But because of the lack of medical treatment, a simple wound has turned into something that’s either infected or it’s not healing properly because they didn’t get the care that they need. The scarring is going to be there now forever because of that lack of treatment or the failure to go in and get the medical advice or the medical opinions.

John:  Does that then affect the claim that you are making, against the dog owner in terms of can the dog owner say, “Well, it’s their fault they didn’t follow up on their treatment,” or “They didn’t probably take care of themselves?”

Robert:  Absolutely. There is something called mitigating your damages. In other words, if you got harmed and you choose not to get treatment and that harm gets worse, that’s on you.

You’re going to hear that absolutely as a defense to when it comes time to try to resolve this case. You need to mitigate your damages, you need to get the treatment that you need to get this taken care of.

John:  All right. That’s great advice Robert and Kevin. Thanks for speaking with me today.

Kevin:  Thank you John.

Robert:  Thank you.

John:  For more information on dog bite cases or other personal injury cases visit the firm’s website at helpinginjured.com or call 855 693 9084.

Common Treatments for Dog Bites

Dog bites can be severe and sometimes deadly, depending on where the location of the bite is and if infection sets in. Medical treatment is key to preventing immediate and long term problems. Here are the most common treatments for dog bites and what to do if you or a loved one were bitten by a dog.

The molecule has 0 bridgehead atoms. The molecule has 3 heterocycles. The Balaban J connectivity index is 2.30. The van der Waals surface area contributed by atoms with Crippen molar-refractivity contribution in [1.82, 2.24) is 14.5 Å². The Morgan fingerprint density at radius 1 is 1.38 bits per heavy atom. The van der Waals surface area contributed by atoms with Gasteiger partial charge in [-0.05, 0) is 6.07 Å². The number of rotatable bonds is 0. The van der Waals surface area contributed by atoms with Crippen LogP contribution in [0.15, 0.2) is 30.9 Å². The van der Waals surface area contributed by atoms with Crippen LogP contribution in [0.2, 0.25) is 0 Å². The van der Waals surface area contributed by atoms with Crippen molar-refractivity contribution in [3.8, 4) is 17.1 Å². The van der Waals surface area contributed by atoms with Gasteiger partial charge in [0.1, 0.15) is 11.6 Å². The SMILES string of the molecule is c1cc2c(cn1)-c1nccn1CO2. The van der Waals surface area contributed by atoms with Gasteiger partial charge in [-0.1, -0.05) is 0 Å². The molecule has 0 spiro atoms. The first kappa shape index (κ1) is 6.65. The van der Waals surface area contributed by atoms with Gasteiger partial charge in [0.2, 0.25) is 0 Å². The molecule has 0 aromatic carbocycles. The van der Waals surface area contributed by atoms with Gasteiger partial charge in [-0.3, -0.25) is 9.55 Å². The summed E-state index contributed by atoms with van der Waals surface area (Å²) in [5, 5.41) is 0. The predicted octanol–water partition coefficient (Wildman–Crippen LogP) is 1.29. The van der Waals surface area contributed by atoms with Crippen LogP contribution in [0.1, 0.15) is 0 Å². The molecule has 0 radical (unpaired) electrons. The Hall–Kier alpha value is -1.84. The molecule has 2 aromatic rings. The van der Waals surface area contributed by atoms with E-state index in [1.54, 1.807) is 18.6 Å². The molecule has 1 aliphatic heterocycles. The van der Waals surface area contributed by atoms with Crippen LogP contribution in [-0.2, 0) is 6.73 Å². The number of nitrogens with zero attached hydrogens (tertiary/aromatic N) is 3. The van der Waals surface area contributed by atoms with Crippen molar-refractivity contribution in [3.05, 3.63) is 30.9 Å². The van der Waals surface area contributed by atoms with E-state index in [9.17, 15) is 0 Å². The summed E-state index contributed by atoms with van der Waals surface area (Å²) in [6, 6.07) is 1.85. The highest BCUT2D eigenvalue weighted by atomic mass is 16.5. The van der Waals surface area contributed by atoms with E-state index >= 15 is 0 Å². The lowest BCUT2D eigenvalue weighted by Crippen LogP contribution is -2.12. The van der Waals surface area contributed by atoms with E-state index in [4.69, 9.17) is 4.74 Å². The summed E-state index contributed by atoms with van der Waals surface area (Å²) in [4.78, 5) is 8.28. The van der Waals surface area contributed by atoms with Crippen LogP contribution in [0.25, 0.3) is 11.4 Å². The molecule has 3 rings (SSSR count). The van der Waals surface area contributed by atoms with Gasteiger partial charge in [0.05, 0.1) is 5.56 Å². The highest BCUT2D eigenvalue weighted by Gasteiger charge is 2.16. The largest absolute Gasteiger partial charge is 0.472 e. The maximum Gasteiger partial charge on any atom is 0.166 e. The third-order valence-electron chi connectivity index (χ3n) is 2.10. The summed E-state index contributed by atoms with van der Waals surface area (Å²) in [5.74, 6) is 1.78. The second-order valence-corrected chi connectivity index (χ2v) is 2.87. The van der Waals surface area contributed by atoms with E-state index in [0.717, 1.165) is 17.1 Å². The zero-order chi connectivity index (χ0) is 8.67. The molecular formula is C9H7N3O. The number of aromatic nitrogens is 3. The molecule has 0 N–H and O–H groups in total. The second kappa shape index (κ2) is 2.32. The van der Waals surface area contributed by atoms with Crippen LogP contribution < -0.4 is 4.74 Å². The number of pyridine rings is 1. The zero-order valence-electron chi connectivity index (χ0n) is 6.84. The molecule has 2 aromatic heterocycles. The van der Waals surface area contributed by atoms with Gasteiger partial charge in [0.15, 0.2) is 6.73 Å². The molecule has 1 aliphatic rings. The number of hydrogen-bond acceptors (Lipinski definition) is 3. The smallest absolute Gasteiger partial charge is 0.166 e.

John Maher:  Hi, I’m John Maher. Today, I’m here with Robert Mazow and Kevin McCullough of the law firm of Mazow | McCullough, a personal injury law firm at the offices in Massachusetts and New Hampshire.

Robert and Kevin have a great deal of experience as dog bite attorneys. Today, we’re going to be talking about common treatments for dog bites. Robert and Kevin welcome.

Robert Mazow:  Thank you, John.

Kevin McCullough:  Thank you, John.

Common Treatments for Minor Dog Bites

John:  What are some of the most common treatments that are used for minor dog bites?

Robert:  Minor dog bites don’t necessarily require extensive treatment. If your skin is punctured and a dog’s teeth gets into your skin, you do need to seek legitimate medical attention to make sure that there’s nothing that’s going to get into your blood stream.

If the dog is up to date on his shots, you may not require additional treatment. More likely than not, if it’s a simple puncture wound from a dog, you’ll have one visit to your doctor’s office and one visit to the hospital, if necessary. Perhaps a butterfly stitch and an antibiotic. They tend not to require a significant amount of additional medical treatment.

Common Treatments for Severe Dog Bites

John:  Is surgery often required for more serious dog bites?